Energy Drinks and the ER – perspective

Energy drinks are in the news again, and this time the story is the reported increase in emergency room visits attributed to energy drinks. Consider this brilliant article from Food Navigator USA:
DAWN report on energy drinks and ER visits Correlation is not causation but something is going on here

A few very important points:

* 42% of the visits attributed to energy drinks also involved alcohol or other drugs
Mixing alcohol and energy drinks is indeed very dangerous, as people feel more alert but still have impaired reflexes: “The mix of behavioral impairment with reduced fatigue and enhanced stimulation may lead AmED (alcohol mixed with energy drinks) consumers to erroneously perceive themselves as better able to function than is actually the case.” Published Study: Effects of energy drinks mixed with alcohol on information processing, motor coordination and subjective reports of intoxication.

* The Drug Abuse Warning Network (DAWN) report doesn’t include any data on how much caffeine was consumed prior to the emergency room visit, or over what period of time it was consumed
“…for the healthy adult population, moderate daily caffeine intake at a dose level up to 400 mg day(-1) (equivalent to 6 mg kg(-1) body weight day(-1) in a 65-kg person) is not associated with adverse effects…”Published Study: Effects of caffeine on human health

* DAWN project leader Albert Woodward poses a crucial question: if it’s the high caffeine from the energy drink causing the trips to the ER, why don’t people who’ve consumed high caffeine intakes from coffee come in to the ER?
This is the million dollar question, because we don’t know if the people admitted to the ER have had multiple energy drinks or energy shots in a short amount of time or if they were using the product as directed. How long does it take to drink one energy shot? How long does it take to make/brew/buy coffee? 

Are those admitted to the ER an indication that energy drinks (including energy shots) have some inherent danger that isn’t apparent from the Generally Recognized As Safe ingredients on the label, or should we suspect these people are not using the product as intended – like a small child that likes the taste of vitamin gummies so much they eat half the jar? Would limiting energy drinks to single-serving containers alleviate the problem? (Perhaps, but go ask a New Yorker how much they like it when you try to limit their sodas to single-serving size)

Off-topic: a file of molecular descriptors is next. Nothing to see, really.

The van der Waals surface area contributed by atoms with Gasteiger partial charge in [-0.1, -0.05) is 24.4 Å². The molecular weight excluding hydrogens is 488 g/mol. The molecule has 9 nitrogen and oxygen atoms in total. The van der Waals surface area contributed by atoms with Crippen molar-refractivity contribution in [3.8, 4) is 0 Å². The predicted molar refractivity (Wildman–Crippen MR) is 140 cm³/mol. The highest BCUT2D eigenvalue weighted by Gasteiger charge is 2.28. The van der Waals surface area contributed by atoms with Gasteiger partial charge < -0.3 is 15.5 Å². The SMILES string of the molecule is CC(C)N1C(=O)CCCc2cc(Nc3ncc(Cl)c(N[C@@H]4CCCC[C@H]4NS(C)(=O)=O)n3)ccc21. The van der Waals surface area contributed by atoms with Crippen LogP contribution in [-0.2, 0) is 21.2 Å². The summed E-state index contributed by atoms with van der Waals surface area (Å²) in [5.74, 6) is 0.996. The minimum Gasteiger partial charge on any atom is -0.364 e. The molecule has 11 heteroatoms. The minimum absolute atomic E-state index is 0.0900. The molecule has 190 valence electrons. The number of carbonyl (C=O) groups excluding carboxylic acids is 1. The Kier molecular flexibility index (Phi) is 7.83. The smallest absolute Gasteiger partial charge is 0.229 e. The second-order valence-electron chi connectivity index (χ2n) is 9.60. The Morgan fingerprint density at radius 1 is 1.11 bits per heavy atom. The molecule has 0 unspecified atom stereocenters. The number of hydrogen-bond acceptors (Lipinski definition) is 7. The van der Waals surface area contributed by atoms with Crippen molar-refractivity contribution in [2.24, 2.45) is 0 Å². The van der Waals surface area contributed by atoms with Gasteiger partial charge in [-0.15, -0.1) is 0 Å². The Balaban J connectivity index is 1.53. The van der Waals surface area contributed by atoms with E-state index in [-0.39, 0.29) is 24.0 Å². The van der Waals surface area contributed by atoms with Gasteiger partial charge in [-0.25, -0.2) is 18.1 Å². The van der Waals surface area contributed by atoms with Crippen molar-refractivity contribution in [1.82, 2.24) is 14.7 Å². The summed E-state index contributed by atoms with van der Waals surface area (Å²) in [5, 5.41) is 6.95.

No one knows whether energy drinks are inherently dangerous when used as directed, because the people making the news aren’t always following the instructions and warnings on the label.  We should be cautious of using and abusing these products. We should keep monitoring the situation and collect as much data as possible about all the circumstances involved.

Remember these words from the “Father of Toxicology”, Paracelsus:
All things are poison, and nothing is without poison; only the dose permits something not to be poisonous.

Or, as the band Circa Survive put it, “The Difference Between Medicine And Poison Is In The Dose.”

Other Resources:

Published Review (FULL TEXT – FREE): Caffeine (1, 3, 7-trimethylxanthine) in Foods: A Comprehensive Review on Consumption, Functionality, Safety, and Regulatory Matters 

Letter from FDA to Senator Durbin, addressing his concerns about energy drinks: (available as a pdf file through a link within this article from Food Products Insider)
FDA Tells Durbin It’s Investigating Safety of Energy Drinks

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